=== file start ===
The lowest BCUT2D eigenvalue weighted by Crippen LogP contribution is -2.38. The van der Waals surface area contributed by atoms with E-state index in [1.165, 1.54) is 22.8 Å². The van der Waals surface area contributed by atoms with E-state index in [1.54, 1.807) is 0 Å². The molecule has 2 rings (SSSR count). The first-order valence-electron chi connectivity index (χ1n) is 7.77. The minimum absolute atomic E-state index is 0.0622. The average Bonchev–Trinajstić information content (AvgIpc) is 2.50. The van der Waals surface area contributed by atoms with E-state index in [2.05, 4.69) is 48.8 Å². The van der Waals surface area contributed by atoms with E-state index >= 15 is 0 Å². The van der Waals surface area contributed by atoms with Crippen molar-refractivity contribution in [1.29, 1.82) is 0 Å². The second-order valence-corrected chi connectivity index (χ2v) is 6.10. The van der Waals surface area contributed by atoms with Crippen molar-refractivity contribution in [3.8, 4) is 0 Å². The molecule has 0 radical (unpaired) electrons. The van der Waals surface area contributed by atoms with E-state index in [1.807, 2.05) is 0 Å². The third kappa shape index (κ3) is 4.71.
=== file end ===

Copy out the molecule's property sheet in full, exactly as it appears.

The lowest BCUT2D eigenvalue weighted by Crippen LogP contribution is -2.38. The van der Waals surface area contributed by atoms with E-state index in [1.165, 1.54) is 22.8 Å². The van der Waals surface area contributed by atoms with E-state index in [1.54, 1.807) is 0 Å². The molecule has 2 rings (SSSR count). The first-order valence-electron chi connectivity index (χ1n) is 7.77. The minimum absolute atomic E-state index is 0.0622. The average Bonchev–Trinajstić information content (AvgIpc) is 2.50. The van der Waals surface area contributed by atoms with E-state index in [2.05, 4.69) is 48.8 Å². The van der Waals surface area contributed by atoms with E-state index >= 15 is 0 Å². The van der Waals surface area contributed by atoms with Crippen molar-refractivity contribution in [1.29, 1.82) is 0 Å². The second-order valence-corrected chi connectivity index (χ2v) is 6.10. The van der Waals surface area contributed by atoms with Crippen molar-refractivity contribution in [3.8, 4) is 0 Å². The molecule has 0 radical (unpaired) electrons. The van der Waals surface area contributed by atoms with E-state index in [1.807, 2.05) is 0 Å². The third kappa shape index (κ3) is 4.71.